26. Arnold JM, Feng QP, Delaney GA, Teasell RW. Autonomic dysreflexia in tetraplegic patients: evidence for alpha-adrenoceptor hyper-responsiveness. Clin Auton Res. 1995;5:267–70. [PubMed]
27. McLachlan EM. Diversity of sympathetic vasoconstrictor pathways and their plasticity after spinal cord injury. Clin Auton Res. 2007;17:6–12. [PMC free article] [PubMed]
28. Moseley AM, Herbert RD, Sherrington C, Maher CG. Evidence for physiotherapy practice: a survey of the Physiotherapy Evidence Database (PEDro) Aust J Physiother. 2002;48:43–9. [PubMed]
29. Eng JJ, Teasell RW, Miller WC, Wolfe DL, Townson AF, Aubut JA, Abramson C, Hsieh JTC, Connolly S, Konnyu K. Spinal Cord Injury Rehabilitation Evidence: Method of the SCIRE Systematic Review. Top Spinal Cord Inj Rehabil. 2007;13:1–10. [PMC free article] [PubMed]
30. Sackett DL, Strauss SE, Richardson WS, Rosenberg W, Haynes RB. Evidence-based medicine: how to practice and teach EBM. Edinburgh: Churchill Livingstone; 2000.
31. Dykstra DD, Sidi AA, Scott AB, Pagel JM, Goldish GD. Effects of botulinum A toxin on detrusor-sphincter dyssynergia in spinal cord injury patients. J Urol. 1988;139:919–22. [PubMed]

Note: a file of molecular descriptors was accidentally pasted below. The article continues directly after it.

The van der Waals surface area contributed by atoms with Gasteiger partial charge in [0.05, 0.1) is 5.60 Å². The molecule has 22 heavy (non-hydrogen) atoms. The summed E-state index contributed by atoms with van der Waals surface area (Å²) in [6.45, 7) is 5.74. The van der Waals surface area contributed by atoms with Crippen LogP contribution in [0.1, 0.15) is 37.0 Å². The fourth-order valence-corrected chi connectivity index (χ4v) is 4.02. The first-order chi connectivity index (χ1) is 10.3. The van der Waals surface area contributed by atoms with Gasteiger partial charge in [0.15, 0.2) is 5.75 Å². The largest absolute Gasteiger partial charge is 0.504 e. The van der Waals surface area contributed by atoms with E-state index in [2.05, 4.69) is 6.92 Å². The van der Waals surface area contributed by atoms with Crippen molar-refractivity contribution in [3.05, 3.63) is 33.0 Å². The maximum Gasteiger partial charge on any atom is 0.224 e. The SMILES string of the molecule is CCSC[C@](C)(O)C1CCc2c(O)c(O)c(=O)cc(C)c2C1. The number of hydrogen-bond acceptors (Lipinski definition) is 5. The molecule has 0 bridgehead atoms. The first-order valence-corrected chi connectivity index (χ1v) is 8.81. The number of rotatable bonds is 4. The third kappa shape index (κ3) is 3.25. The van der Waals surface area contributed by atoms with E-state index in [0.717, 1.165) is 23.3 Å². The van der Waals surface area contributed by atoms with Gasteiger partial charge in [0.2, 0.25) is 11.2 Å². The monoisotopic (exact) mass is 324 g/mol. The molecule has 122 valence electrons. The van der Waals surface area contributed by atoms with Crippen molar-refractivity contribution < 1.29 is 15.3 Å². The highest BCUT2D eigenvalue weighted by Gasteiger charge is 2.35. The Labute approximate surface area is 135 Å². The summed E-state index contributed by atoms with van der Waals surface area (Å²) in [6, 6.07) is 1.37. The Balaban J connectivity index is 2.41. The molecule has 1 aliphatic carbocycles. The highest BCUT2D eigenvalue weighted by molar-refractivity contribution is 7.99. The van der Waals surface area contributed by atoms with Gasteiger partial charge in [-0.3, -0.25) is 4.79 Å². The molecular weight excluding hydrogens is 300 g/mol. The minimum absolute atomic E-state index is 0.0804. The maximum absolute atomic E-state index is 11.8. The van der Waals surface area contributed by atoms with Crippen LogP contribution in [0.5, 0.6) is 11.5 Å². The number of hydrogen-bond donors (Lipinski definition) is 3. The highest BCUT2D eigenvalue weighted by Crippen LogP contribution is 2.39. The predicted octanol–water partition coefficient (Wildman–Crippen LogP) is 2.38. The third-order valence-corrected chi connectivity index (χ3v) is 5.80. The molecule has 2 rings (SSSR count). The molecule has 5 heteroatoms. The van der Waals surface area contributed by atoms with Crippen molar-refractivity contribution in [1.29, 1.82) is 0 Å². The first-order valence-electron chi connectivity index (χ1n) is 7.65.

32. Schurch B, Stohrer M, Kramer G, Schmid DM, Gaul G, Hauri D. Botulinum-A toxin for treating detrusor hyperreflexia in spinal cord injured patients: a new alternative to anticholinergic drugs? Preliminary results. J Urol. 2000;164:692–7. [PubMed]
33. Giannantoni A, Di Stasi SM, Stephen RL, Navarra P, Scivoletto G, Mearini E, Porena M. Intravesical capsaicin versus resiniferatoxin in patients with detrusor hyperreflexia: a prospective randomized study. J Urol. 2002;167:1710–4. [PubMed]
34. Igawa Y, Satoh T, Mizusawa H, Seki S, Kato H, Ishizuka O, Nishizawa O. The role of capsaicin-sensitive afferents in autonomic dysreflexia in patients with spinal cord injury. BJU Int. 2003;91:637–41. [PubMed]
35. Giannantoni A, Di Stasi SM, Scivoletto G, Mollo A, Silecchia A, Fuoco U, Vespasiani G. Autonomic dysreflexia during urodynamics. Spinal Cord. 1998;36:756–60. [PubMed]